Dubai: In the UAE, three days of paternity leave are granted to government employees, but there is no rule for private sector workers.
Is that the value placed on a father’s time with a newborn?
Ali Arjomandi, an Iranian business owner based in Dubai, has two children — a six-year-old son and a two-year-old daughter. When asked if he took time off when his children were born, he laughed and confessed to not being able to do so due to the nature of his work.
He said: “I did try to be away in the first two weeks. But, due to the type of work, I have to be there.”
As far as paternity leave is concerned, he believes culture plays a big role. In the Middle East, he believes that mothers usually take care of the child and so the topic of fathers getting time off isn’t discussed much.
Early involvement of fathers with their children has increased in recent times, as stated in a study published by the US-based National Institutes of Health. But, fathers may typically be considered to be the providers, thus missing in action during childbirth or first steps.
“In the West, I feel like there is more appreciation for women and so either the mother or father can be off. However, I would have liked to take more time off because it is a lot of hard work raising a child. I could help take some burden off my wife’s back.”
For Arjomandi, it becomes very hard to spend much time with his children during the week. However, he manages to squeeze in time for a bedtime story.
He said: “On a weekday, I just have half an hour with them. But, on the weekend, I make up by taking them out to participate in outdoor activities, if the weather is good, or take them to a mall.”
According to a report published by the Organisation for Economic Co-operation and Development (OECD), Finland is the only country in the developed world where fathers spend more time with school-aged children than mothers, with the campaign ‘It’s Daddy Time’. The government offers fathers nine weeks of paternity leave, during which they are paid 70 per cent of their salary.
It may not seem like a trivial matter when a father is missing during a family dinner or picnic, but his absence has a big impact on the child. Researchers in the US-based Princeton University reached the conclusion that the absence of a father damages an individual’s telomeres, vital pieces of DNA that protect cells.
Masood Ahmad Khan, a Pakistani IT corporate solutions expert based in Dubai, has a five-year-old son. He also is unable to spend too much time with his child due to a busy schedule.
He said: “I am able to get around six hours with him and we play together, or sometimes go for a family outing. Either way, I interact with him quite a bit.”
He believes the Finnish campaign is a “fantastic idea”, as a child needs attention from both parents, not just the mum.
He said: “Every one has a different role. If the mum is there, the child would miss the father and vice versa. My child misses me when I’m not home and keeps asking about me.”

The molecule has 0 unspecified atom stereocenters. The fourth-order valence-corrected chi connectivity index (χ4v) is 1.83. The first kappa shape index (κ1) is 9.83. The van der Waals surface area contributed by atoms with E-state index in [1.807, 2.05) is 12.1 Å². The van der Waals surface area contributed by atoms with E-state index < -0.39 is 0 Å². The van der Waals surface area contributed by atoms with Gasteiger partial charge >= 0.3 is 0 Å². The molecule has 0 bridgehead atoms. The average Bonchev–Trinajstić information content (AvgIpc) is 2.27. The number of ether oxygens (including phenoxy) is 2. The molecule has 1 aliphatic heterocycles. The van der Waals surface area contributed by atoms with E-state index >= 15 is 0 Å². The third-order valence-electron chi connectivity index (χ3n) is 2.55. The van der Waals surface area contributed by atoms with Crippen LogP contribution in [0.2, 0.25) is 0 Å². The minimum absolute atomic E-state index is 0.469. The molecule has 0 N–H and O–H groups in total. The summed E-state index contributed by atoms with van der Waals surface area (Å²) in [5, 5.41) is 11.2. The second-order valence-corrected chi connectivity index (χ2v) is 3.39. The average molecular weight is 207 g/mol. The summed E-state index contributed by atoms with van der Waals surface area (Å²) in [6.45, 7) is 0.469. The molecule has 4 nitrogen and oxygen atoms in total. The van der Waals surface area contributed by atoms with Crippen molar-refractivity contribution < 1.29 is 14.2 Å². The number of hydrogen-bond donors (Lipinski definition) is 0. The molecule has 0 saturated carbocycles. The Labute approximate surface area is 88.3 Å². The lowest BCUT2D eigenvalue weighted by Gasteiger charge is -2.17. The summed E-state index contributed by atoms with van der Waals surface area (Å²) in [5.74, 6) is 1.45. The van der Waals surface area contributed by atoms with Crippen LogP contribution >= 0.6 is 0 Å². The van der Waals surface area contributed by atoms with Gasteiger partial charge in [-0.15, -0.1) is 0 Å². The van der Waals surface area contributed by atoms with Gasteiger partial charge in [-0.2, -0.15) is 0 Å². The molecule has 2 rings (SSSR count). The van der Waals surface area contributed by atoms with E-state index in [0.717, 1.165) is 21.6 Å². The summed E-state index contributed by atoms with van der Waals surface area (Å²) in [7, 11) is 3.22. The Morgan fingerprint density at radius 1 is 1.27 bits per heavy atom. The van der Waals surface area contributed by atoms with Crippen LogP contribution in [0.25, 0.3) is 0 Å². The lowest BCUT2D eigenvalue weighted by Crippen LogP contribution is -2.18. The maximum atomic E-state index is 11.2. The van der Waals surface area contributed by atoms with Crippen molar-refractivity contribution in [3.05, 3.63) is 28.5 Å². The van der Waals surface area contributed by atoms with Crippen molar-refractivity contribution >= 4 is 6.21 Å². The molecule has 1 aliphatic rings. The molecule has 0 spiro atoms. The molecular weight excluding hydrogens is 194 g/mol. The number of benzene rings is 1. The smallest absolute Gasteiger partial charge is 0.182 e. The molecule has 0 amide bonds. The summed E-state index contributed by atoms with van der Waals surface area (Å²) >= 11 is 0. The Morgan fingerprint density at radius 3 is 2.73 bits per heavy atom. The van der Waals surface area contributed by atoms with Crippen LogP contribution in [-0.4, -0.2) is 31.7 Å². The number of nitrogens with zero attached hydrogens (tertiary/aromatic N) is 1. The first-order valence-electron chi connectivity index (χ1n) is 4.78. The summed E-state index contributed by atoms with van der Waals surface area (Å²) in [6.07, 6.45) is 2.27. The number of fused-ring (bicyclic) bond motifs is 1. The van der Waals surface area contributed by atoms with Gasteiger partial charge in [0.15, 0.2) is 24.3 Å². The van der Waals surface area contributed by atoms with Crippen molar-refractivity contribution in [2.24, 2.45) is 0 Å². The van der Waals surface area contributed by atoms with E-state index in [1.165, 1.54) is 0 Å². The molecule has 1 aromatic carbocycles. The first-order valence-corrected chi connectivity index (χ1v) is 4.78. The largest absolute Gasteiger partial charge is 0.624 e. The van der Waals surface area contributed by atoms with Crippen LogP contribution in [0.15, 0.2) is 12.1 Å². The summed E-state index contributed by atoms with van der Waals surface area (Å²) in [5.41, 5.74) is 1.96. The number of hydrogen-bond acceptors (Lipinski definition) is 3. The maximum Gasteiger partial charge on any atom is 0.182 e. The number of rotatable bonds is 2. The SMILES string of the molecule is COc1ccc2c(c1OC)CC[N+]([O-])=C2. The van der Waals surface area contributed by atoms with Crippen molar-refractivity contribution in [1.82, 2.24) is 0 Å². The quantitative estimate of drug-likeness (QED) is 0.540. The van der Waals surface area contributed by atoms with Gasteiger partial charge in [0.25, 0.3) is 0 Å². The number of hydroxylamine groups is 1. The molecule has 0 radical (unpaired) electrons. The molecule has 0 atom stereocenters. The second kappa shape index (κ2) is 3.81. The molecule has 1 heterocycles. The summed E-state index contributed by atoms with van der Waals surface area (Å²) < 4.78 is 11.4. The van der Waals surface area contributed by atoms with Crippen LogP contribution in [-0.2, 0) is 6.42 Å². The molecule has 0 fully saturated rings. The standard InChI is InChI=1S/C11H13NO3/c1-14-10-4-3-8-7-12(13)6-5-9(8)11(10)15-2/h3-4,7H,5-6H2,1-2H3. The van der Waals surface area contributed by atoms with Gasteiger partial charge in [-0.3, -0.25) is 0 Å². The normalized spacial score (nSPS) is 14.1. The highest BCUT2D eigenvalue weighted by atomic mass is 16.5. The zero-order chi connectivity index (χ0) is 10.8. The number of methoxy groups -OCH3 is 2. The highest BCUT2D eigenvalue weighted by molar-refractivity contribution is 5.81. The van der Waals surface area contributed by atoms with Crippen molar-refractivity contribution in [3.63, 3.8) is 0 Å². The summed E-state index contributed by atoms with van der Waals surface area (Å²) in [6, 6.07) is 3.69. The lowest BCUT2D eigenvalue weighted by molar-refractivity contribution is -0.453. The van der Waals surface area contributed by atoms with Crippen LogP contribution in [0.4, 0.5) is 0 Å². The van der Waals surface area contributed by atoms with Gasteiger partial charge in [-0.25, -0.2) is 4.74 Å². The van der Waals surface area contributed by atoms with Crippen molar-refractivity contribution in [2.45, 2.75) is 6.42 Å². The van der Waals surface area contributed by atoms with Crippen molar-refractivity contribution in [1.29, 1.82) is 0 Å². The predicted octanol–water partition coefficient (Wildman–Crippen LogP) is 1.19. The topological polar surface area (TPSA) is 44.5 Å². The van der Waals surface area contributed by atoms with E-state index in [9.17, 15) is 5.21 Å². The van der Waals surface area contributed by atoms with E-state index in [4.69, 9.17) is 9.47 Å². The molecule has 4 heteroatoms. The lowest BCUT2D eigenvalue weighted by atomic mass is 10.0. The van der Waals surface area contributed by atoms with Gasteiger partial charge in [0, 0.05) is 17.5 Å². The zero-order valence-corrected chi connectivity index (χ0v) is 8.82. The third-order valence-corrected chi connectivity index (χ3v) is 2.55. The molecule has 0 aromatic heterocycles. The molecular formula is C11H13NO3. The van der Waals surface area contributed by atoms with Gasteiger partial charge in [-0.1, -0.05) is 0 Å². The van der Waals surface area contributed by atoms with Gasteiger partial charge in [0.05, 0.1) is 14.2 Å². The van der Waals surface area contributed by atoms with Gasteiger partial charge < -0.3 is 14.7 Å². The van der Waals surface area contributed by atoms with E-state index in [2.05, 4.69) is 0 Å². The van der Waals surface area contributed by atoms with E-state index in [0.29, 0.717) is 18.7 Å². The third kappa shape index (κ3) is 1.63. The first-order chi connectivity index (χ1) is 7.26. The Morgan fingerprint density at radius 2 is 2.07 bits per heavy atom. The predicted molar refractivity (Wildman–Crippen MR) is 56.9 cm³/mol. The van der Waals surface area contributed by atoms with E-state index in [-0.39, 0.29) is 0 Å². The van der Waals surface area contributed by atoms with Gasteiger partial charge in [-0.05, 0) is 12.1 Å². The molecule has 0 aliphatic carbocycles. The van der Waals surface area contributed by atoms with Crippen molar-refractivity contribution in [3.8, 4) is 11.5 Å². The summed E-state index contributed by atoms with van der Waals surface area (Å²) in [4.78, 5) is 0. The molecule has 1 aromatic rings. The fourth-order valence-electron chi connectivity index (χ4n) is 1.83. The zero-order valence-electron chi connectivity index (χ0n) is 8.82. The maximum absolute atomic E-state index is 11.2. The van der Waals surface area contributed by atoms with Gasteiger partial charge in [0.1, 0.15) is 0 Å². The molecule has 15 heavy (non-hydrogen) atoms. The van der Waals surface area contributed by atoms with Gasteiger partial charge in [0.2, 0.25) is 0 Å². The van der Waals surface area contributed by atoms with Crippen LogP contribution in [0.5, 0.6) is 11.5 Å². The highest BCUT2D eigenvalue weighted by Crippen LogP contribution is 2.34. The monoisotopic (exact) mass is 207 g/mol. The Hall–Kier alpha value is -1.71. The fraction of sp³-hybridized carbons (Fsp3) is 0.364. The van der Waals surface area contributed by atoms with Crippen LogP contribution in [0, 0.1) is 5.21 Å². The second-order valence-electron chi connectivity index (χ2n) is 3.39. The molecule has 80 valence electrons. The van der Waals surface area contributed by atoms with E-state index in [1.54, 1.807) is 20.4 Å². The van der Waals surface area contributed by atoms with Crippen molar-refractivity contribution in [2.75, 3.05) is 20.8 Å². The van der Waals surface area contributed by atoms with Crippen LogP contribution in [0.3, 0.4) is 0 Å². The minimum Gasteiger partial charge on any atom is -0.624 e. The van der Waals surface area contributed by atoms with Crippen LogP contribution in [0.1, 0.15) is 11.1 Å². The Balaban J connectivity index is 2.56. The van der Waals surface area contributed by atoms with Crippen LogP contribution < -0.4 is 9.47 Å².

His wife, a homemaker, is responsible for taking care of their child through the day and so, is the primary caregiver. When his son was born, he had just started a new job and so was unable to get any leave. The first time he held his child was when he was 18 months old.
He said: “I missed the precious moment when he was born and then only saw him on video calls for more than a year. Now that they are here, I keep trying to find the time for him.”
Syed Azeem Shah, an email marketing analyst based in Abu Dhabi, is a father of a one-year-old son. Due to his daily commute between Abu Dhabi and Dubai, he only gets around four hours a day with his child during the weekdays. When he arrives home from work, it is time for his son to start “winding down”.
He said: “Since it is almost bedtime, we play a little to tire him out. I help him walk, will sometimes feed him or give him a shower, which is his favourite activity, and then it’s off to bed.”
Despite that, he describes his bond with his son as something special. He believes that his son, even at this young age, knows that his father has his back.
He said: “He knows that if he falls, his dad is there to catch him. I do wish I worked closer to home, so I could be more involved in his daily life, like dropping him to nursery or other activities with him. It’s one of my biggest regrets.”
When asked about his thoughts on paternity leave, he is totally onboard with Finland’s plan because in his opinion, it allows a father to spend time and bond with his newborn, while helping the new mother recover.
He said: “I wish they had something like that in the UAE, too, especially for expatriates, as for new parents there is a lot of paperwork involved when a child is born. When my son was born, I had two weeks off, so I was back to work almost immediately after his birth.”
Avishek Magar, a Nepalese national working as a delivery person in Dubai, is one of the many people living in the UAE who are away from their families. He has an 18-month-old son, who lives in his home country. Magar’s wife moved back after she got pregnant as it was easier for her to get help there. However, this means that Magar only gets to spend one month in a year with his son.
He said: “I took a month off when he was born and was very excited. I was able to help my wife with small things, like wash my son’s clothes. But, the next time I saw him, he was almost a year old.”
When he returns from his holiday, Magar says he misses his son a lot. Every day, he tries to make multiple video calls to his wife just to see them for a few minutes.
He said: “He has just started talking, so my wife sends me voice notes of him saying ‘papa’. I wish I was able to spend more time with him and I am considering bringing them here, when it is possible.”